The Lovebirds

The Lovebirds
Perfect Pairs

Sunday, March 25, 2007

All About Madagascar Lovebirds

Madagascar lovebirds are scientifically called as Agapornis cana. These lovebirds are native of Malagasy Republic and neighboring islands. Madagascar lovebirds are also called as Grey-headed love bird/Lavender headed love bird.These birds are 13.5 cm long. The male is green in color with silver-gray from head to breast. The females are green from head to breast. Domesticated reared lovebirds of this type are gray from head to breast but of slightly darker shade and covering a smaller area than on adult males; beaks partly blackish.

In wild, the Madagascar lovebirds live in large groups, though remaining in pairs. They usually tend to perch on the fringes of woodland and descend into the rice fields and plantations, where they do great damage.

In the past, Madagascar lovebird were very common and cheap to buy; Nowadays, the Malagasy Republic has banned their export and they become rarities. Newly imported specimens are shy and catch cold easily.

They usually prefer the bird room or family room. In a small cage they are rather nervous and this distract from any pleasure you may have in them. In my experience, they will breed and sleep in a budgerigar nest box by choice.

My birds only used a few sunflower seed husks and two dried leaves as nesting material, but my friends with these breeds reported that their birds used grasses, chickweed, small strips of newspaper, willow bark, pine and larch needles, cranberry and other leaves. They are known for constructing domed nest out of straw.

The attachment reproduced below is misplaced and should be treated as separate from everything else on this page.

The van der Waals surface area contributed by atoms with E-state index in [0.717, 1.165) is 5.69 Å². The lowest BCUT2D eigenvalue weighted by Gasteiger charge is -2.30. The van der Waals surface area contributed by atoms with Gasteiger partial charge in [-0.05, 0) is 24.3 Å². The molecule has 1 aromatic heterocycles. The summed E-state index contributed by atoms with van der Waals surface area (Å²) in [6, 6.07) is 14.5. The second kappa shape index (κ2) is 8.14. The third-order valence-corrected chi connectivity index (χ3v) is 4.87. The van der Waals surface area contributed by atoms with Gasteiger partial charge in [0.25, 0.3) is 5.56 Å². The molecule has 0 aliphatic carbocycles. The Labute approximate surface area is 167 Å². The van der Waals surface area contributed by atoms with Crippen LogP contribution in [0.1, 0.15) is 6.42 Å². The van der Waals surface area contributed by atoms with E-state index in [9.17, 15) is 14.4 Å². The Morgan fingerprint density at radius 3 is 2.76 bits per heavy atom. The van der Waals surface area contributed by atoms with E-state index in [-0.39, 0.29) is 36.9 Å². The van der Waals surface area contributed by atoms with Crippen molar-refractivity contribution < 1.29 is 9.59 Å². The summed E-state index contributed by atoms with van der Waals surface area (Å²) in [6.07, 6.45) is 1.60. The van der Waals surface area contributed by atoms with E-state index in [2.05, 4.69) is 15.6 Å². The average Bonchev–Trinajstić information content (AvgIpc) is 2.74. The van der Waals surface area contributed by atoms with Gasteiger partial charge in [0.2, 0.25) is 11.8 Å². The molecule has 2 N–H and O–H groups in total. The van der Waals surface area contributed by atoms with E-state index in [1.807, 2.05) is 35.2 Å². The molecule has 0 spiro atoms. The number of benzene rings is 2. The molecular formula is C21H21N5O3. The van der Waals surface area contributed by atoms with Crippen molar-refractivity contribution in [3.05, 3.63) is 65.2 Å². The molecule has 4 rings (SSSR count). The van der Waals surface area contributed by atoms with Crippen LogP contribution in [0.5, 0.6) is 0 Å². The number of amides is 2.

A clutch almost always consists of four to five eggs, which the female incubates for twenty-two days. Almost five weeks later, the young leave the nest. Young males emerge with a silver-gray head, whereas imported male young ones head is green in color.

Once the young one came out of the nest, it is the male who takes charge of them as the female immediately becomes broody again.

My Madagascar lovebird youngsters were reared almost exclusively on a diet of millet. They over winter in cold weather as long as it remains frost free. Some breeders have suffered no losses when the temperature went as low as -90 c. It is not good idea to house them with another species.

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